Assimilated Press has done it again; and I am beginning to appreciate the extent to which their satire goes beyond what I have previously called the representation of "reality with far more accuracy than conventional prose could ever do." This time the target is Khalid Shaikh Mohammed, christened (isn't that an appropriate verb?) "KSM" by the mass media almost immediately after the story of his mass confessions had broken; but did the story really "break?" This was one of those classic cases where mass enthusiasm drowned out the few voices that tried to raise question. This was particularly disconcerting, because one of those voices was Judea Pearl, father of Daniel Pearl. Since KSM had claimed to have personally executed Daniel Pearl, one would have thought that the reaction of his father would deserve some attention; but the mass media seems to have thought otherwise.
At this point I should offer up a disclaimer about my own opinion. Back when I worked in Los Angeles, I knew Judea, who was teaching at UCLA. I would often sit next to him at cognitive science seminars, because he was good about letting me grumble aloud at some of the proclamations we would hear. Judea has a keen mind for logic; but he always was patient with my more-to-life-than-logic rants. My point is that, if he could detect logical inconsistencies in the KSM confession and how it was reported, then he had the professional credentials to do so; even if it involved subtleties of reasoning that the mass media not be able to follow very easily. If he had misgivings about the text, that was, at the very least, incentive to ask more questions.
The obvious question to ask had to do with the fact that these confessions really were not "news." At least some of the media were willing to acknowledge that they had been "on the books" for some time. The only thing new about the story was its connection to the closed tribunal being held and the decision of which parts of the proceedings would be disclosed to the media. What was new that week was that the heat was finally turning up on Alberto Gonzalez and the "President's bidding" to overhaul the practice of "due process" in unprecedented ways. Something needed to be done to turn down that heat; and, as I have said on many occasions, there is no better way to undermine a narrative than with another narrative. In other words KSM was a "narrative weapon of mass destruction," whose main purpose was to distract attention from what was turning out to be (with apologies to Al Gore) "an inconvenient truth" for the White House.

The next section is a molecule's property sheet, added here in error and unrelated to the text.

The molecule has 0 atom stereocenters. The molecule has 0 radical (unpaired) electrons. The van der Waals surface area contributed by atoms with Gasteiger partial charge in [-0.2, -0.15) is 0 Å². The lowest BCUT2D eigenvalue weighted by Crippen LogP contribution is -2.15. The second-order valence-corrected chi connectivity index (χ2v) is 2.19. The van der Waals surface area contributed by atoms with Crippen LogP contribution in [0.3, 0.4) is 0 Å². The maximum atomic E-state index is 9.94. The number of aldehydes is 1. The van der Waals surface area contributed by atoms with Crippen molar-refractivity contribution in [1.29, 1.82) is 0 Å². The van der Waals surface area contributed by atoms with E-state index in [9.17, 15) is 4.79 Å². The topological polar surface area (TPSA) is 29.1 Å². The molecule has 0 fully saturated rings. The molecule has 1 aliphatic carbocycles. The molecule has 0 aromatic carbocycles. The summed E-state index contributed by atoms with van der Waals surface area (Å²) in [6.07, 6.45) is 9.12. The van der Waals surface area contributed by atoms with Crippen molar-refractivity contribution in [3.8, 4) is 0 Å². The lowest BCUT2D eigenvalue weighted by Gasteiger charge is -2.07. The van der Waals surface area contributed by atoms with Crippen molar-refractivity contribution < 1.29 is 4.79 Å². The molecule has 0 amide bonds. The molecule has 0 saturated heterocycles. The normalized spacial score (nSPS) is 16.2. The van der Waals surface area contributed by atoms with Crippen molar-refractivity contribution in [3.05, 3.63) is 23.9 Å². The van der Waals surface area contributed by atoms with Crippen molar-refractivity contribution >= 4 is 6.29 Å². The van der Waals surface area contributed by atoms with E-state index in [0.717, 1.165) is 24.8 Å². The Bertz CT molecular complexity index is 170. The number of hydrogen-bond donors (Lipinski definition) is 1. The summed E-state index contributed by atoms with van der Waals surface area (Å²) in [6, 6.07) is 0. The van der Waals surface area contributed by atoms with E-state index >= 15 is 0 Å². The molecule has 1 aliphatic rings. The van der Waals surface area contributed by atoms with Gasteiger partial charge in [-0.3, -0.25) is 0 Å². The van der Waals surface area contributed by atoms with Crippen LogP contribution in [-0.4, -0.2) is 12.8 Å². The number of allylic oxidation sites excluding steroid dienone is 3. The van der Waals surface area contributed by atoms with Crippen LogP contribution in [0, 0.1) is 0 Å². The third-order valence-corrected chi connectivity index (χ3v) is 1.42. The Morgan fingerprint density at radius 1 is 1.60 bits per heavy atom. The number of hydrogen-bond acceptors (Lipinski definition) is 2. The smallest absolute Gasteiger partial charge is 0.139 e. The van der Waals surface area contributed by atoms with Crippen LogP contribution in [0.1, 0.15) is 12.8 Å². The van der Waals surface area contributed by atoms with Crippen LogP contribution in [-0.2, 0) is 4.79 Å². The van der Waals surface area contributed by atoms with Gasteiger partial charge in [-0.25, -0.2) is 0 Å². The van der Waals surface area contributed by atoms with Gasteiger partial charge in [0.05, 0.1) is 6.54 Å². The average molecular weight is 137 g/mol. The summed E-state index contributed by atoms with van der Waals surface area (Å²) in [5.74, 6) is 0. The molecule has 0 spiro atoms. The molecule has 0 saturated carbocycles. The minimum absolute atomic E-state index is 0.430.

However, there is another rule of thumb, which is just as important as the one for undermining narrative. That is the one I first invoked on Thursday: "all a blogger can do today is ridicule." I formulated this rule as a way to deal with the ways in which intolerance and discrimination were worming their way into becoming normative practice. However, it is just as applicable when media distortions come into play, and that is where Assimilated Press enters the picture. They have decided that absurdity counts for more than fact (KSM confessed to at least one activity that took place while he was under our custody). Today's post exhibits such absurdity at its finest:
Today, after after another round of waterboarding, K.S. Mohammed added to his catalog of crimes by confessing to complicity in the new Medicare Prescription Drug Law, inflated housing prices in San Francisco, the introduction of hemorrhoids to America, and most shocking of all, the killing of Bambi's mother.
So, if the logical voice of Judea Pearl is not enough to make us realize just how suspect the whole KSM media blitz has been, we can thank Assimilated Press for explaining it to us in language that, hopefully, we can all understand!